LONDON’S FUTURE: KEEP IT REAL
I’ve always been pretty dubious about ‘visions’ if they let people off the hook by prioritising ‘nice to have’ elements over ‘must have’ elements. Which is why I’d like to focus on a vision for London in the post-Paris context.
I’m referring of course to the 21st Conference of the Parties in Paris last year. By near-universal agreement, this was a pretty extraordinary event, where, for the very first time, world leaders seriously got their heads around the threat of runaway climate change. They confirmed the need for every country to do everything in its power to limit the average temperature increase by the end of the century to no more than 2oC, and then, even more remarkably, to aim for an even lower threshold of 1.5oC.
You may think the difference between 2oC and 1.5oC doesn’t sound like much. However, the difference is massive. Forget all that political stuff about targets and deadlines and so on, and just think carbon budgets. Here’s what 1.5oC means from a carbon budget point of view:
Scientists have calculated that we can put no more than 650 billion tonnes of Carbon into the atmosphere if we want to stay below that 1.5oC threshold. Since the middle of the nineteenth century, we’ve already put 550 billion tonnes into the atmosphere, leaving a residual ‘budget’ of just 100 billion tonnes. At the moment, we emit about 10 billion tonnes per annum. Which means, putting it as starkly as people need to hear it, that our remaining budget will be all used up in just ten years’ time!
I doubt that a single world leader understood the implications of that in Paris. But they will by 2020, as will all City Mayors – including the Mayor of London, whoever he or she may be at that time.
So why such a tedious preamble to my short vision? Quite simply, to point out that no vision for London is worth the time it took either to dream it up or to receive it if it ignores the mandate from Paris: that every city, rich world or poor world, will need to move towards an ultra-low-carbon economy as fast as possible. And those decisions have to start right now, given the length of time that it takes for infrastructure decisions to work their way through the system.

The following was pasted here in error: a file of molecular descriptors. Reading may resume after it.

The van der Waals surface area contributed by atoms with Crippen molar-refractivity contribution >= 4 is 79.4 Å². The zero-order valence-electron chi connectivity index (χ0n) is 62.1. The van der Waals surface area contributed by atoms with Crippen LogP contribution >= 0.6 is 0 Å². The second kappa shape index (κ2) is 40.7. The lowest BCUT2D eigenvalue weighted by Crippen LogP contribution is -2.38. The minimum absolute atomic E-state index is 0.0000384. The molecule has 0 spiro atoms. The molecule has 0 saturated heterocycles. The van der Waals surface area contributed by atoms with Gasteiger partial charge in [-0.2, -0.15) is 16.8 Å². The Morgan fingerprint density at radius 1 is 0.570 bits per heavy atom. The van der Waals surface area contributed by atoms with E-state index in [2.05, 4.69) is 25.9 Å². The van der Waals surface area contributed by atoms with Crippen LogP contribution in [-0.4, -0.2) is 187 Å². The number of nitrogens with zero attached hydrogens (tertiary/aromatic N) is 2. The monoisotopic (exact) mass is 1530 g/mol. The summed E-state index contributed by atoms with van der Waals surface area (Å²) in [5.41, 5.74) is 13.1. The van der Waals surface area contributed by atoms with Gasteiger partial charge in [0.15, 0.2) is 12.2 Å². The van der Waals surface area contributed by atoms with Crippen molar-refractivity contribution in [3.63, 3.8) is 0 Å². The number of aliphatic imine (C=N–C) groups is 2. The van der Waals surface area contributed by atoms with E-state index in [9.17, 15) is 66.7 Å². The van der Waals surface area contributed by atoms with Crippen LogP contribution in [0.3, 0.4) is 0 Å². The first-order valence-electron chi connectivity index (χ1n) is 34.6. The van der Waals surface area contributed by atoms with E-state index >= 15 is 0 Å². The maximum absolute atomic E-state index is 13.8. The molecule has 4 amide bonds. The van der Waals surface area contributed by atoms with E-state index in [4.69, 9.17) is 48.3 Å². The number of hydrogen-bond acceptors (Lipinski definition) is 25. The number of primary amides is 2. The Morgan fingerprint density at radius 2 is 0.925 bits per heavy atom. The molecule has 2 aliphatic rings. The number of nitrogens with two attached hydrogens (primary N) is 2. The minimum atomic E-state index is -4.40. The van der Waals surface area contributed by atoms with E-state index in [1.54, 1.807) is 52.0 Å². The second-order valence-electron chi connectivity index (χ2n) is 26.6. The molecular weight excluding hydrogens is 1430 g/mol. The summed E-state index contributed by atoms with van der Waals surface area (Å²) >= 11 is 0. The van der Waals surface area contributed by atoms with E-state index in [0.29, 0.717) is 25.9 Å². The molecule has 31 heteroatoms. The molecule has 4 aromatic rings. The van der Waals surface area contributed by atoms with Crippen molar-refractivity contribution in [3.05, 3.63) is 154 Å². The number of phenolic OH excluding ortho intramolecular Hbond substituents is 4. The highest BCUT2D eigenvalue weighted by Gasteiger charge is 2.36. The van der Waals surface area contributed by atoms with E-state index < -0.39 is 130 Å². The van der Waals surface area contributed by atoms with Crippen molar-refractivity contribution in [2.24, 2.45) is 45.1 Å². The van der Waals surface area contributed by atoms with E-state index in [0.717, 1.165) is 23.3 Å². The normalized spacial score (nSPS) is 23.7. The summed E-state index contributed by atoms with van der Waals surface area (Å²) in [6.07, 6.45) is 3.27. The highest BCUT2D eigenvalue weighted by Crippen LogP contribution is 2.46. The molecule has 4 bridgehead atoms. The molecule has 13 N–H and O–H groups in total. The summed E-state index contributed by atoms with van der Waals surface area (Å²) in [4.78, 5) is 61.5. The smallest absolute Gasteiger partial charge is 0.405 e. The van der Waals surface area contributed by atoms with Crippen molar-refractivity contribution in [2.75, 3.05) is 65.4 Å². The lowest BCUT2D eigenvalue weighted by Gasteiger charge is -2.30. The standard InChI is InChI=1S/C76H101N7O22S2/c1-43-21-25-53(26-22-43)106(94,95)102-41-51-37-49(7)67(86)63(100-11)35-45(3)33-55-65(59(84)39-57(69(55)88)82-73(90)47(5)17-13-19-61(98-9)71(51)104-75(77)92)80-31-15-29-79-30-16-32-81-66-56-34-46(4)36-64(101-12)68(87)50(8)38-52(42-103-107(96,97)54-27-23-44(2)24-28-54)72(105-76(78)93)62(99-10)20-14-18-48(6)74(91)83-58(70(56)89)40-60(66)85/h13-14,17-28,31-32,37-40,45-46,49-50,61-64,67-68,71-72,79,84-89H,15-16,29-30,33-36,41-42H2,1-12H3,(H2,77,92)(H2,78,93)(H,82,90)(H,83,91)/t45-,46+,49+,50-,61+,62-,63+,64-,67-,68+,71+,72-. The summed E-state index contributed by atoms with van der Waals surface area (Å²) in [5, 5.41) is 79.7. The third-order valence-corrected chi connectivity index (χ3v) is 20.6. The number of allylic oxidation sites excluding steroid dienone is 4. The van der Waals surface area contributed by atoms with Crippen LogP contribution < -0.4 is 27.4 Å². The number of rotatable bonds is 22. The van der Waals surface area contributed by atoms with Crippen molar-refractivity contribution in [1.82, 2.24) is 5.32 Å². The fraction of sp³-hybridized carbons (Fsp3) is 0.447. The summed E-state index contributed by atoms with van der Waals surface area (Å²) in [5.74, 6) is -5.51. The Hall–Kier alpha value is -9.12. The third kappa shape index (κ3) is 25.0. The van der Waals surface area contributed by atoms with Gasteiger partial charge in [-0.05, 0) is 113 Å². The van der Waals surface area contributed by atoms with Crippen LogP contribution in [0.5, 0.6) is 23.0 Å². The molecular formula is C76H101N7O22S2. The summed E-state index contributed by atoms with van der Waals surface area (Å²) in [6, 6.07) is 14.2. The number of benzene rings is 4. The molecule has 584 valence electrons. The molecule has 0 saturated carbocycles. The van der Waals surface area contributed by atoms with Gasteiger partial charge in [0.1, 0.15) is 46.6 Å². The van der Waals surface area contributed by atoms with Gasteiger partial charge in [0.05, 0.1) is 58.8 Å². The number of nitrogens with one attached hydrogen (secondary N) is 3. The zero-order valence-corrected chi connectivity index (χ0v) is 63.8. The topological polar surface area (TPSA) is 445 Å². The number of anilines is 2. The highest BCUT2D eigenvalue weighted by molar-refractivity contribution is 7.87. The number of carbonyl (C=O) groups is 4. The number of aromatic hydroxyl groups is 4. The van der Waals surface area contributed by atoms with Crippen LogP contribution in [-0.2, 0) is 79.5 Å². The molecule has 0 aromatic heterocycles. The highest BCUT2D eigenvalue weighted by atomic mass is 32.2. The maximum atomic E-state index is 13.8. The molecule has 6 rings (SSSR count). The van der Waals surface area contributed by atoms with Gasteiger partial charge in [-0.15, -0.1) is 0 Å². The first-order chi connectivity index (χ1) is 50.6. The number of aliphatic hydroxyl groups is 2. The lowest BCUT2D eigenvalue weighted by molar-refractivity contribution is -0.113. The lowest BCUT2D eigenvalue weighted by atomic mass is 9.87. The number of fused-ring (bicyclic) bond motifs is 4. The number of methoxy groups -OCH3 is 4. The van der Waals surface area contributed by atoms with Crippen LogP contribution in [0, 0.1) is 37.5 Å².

Take transport, for starters. Cities like London will be expected to take the lead. By 2030, working together, governments and City Mayors will have to have eliminated new sales of all petrol and diesel vehicles. Almost all vehicles (buses, cars, taxis, vans, trucks etc) will need to be either all-electric or using hydrogen-powered fuel cells. Absolute priority will need to be given to cycling and pedestrian infrastructure. Between now and then, London’s sub-optimal congestion charge will be scrapped and replaced by a radical (ie genuinely behaviour-changing) greenhouse gas protocol.
For the first time in a very long time, the air that people breathe will then be unpolluted. Thousands of deaths and hundreds of thousands of hospital admissions will have been avoided. Streets will be safer, kids will play outside across large parts of the city zoned primarily for people, not for cars. Suburbs will be ‘regreened’, with more space set aside for trees, parks, city farms and mini-market gardens.
And all that starts with one little figure: 1.5oC. If London (and every other major city in the world) takes that little figure seriously, right now, the lives of more than seven billion people (that’s roughly 80% of a global population of what will be nine billion people living in cities in 2050) will be transformed.